The dating game is all messed up now too. Not only does the absence of social gatherings force us into the hell of dating apps, you can’t even get off the link-and-smoke anymore. Fam, I hate alcohol (and dating apps). I’ll drink it socially, but if I never had to meet up with a woman over $12 cocktails just to make small talk about work and asking each other “do you like travelling?”, I would be so okay. But I participate in these social norms because, deep down, I’m hoping that she’s radical enough to see this Gelato joint I brought as a better way of connection. That’s gone now — my whole bag is gone. Picture Michael Jordan without the left shoulder fadeaway: that’s Danté Jordan without the, “You wanna just smoke instead?”

“But what about online smoking sessions?” you might point out. Let me tell you something: Online smoke sessions are trash. I’m sorry, but they are. Think about your latest Zoom call with a big group. What was the experience? It’s eight to a dozen people having one conversation. Either no one’s talking, because we don’t have the social queues of knowing when to, or everyone’s talking, because we don’t have the social queues of knowing when not to. And the more people added to the sesh, the harder it is to communicate, ultimately turning your chill time into a virtual panic room. Still, with the heightened risks of spreading the virus, sometimes a bad option like a WIFI smoke sesh is a better option than putting others and yourself at risk, or not seshing at all.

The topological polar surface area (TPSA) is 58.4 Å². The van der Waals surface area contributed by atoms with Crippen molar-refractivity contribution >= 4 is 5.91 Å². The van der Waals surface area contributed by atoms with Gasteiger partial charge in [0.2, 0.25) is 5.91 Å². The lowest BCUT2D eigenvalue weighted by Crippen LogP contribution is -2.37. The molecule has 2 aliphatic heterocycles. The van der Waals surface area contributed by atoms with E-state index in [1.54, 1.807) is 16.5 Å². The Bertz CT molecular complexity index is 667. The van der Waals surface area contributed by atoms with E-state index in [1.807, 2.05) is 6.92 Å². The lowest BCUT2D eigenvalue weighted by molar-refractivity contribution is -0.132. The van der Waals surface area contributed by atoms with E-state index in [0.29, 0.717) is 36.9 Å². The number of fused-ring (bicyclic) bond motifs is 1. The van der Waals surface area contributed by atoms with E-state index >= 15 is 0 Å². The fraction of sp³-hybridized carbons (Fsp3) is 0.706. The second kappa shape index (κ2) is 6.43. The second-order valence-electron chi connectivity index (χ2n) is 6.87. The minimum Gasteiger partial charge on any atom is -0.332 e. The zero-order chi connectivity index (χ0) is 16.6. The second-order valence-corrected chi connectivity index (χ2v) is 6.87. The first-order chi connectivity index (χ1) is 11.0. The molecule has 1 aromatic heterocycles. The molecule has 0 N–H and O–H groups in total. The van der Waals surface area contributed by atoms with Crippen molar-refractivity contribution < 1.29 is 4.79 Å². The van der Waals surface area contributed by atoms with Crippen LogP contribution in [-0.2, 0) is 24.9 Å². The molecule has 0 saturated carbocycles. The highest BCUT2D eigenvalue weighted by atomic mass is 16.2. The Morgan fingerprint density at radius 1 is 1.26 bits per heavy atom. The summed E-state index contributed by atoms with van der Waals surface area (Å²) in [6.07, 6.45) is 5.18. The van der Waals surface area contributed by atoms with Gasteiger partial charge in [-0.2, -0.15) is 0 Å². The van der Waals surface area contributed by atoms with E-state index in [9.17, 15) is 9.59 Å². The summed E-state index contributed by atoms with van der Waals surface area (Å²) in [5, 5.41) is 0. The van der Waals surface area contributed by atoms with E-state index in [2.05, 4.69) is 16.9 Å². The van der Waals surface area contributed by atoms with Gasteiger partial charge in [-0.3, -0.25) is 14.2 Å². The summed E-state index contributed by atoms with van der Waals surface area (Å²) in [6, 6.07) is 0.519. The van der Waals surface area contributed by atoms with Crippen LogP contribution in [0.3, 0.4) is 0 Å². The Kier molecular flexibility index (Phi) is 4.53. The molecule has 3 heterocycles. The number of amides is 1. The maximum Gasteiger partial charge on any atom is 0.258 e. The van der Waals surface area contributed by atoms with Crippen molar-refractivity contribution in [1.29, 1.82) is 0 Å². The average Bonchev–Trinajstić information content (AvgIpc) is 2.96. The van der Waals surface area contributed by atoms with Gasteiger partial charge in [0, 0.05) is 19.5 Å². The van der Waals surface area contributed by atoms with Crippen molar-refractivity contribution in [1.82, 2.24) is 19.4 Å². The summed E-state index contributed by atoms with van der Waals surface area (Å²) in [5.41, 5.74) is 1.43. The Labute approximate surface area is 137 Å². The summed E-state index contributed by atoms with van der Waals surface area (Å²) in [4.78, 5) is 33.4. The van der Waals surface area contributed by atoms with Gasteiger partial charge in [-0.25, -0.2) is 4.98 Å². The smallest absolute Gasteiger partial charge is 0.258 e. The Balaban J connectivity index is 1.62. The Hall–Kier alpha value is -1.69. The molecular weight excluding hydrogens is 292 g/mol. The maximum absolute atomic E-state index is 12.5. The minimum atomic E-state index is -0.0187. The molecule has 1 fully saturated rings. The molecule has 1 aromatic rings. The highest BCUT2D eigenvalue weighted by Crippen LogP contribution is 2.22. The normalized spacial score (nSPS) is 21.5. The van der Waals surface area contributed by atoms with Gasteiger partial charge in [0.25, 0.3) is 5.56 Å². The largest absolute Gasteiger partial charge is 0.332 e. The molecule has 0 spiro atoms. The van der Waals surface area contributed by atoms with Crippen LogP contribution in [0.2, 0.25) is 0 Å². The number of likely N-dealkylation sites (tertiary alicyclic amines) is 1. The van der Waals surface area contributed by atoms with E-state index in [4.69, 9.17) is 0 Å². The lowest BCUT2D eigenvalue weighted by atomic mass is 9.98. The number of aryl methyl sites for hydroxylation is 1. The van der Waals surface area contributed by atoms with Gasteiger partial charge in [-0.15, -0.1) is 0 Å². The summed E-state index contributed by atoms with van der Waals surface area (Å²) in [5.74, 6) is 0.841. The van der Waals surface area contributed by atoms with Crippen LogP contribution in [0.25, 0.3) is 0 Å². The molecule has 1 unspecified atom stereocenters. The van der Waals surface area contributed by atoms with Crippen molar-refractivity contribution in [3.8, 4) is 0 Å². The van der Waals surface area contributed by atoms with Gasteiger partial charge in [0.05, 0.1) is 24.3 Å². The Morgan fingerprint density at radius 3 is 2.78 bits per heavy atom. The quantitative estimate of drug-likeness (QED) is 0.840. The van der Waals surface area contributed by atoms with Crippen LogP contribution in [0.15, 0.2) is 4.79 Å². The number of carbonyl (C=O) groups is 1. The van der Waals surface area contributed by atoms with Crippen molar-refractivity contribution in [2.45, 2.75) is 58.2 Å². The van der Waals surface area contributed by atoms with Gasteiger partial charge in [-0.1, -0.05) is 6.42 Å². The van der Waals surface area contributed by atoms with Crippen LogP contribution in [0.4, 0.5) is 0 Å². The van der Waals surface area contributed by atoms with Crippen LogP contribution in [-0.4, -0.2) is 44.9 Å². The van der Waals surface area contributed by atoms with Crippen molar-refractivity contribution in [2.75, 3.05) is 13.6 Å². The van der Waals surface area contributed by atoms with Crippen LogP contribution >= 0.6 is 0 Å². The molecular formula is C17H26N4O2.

I wish I could have an online smoke sesh or smth. I miss getting high with other people lol

So, where do I go from here? Like all people with a passion for weed before me, you learn to adapt.

The first time I tried to smoke with friends post-quarantine was a real eye-opener. It was a parking lot post-up where everyone brought Bluetooth speakers, camp chairs, and flow toys. We’d all gone four months without seeing each other, so everyone hugged it out upon greeting. That body-to-body love was needed in a medicinal way. As ice breakers, we exchanged sarcastic remarks about how extreme the world was acting, but when it came time to spark one, the left arm extension was still met with, “Nah, I’m good.” Instead, everyone smoked solo dolos in our own lil’ bubbles. It was a sign that jokes are jokes, but sharing weed is the new character test amongst stoners, and your choice to not adapt speaks volumes.

What are the ethics of sharing weed moving forward? No clue. That really depends on your values when it comes to public health and the culture of weed. In a global pandemic, where almost 1 million total humans have died in relation to a virus that you can spread from just breathing too far, is smoking weed with the homies ever really okay? Again, no clue. Probably not.

I’ll come clean in saying that I’ve been burning with the people closest to me. As the months of worldwide disease, protests, and wildfires have passed, I’ve started to establish my new normal amidst the chaos, and with that has come a few exceptions. It’s like answering the age old question, “If you were stranded on a desert island, what would you bring and why?” I’ve never had a what, only a who; I’m cool on surviving alone. Nowadays, my four to five friends that I know have been masked up, chilling at the crib, and doing hand sanitizer facials on Self-care Sunday, are the only people I see, let alone smoke with, so we feel alright about it. But long gone are the days where anyone close enough to comment on how good my weed smells could hit the blunt.

I miss the hell out of them.

Featured illustration by David Lozada/Weedmaps

Since COVID-19, weed smokers have given up on puff, puff, pass — but what is lost when we can’t share weed like we used to? ]]>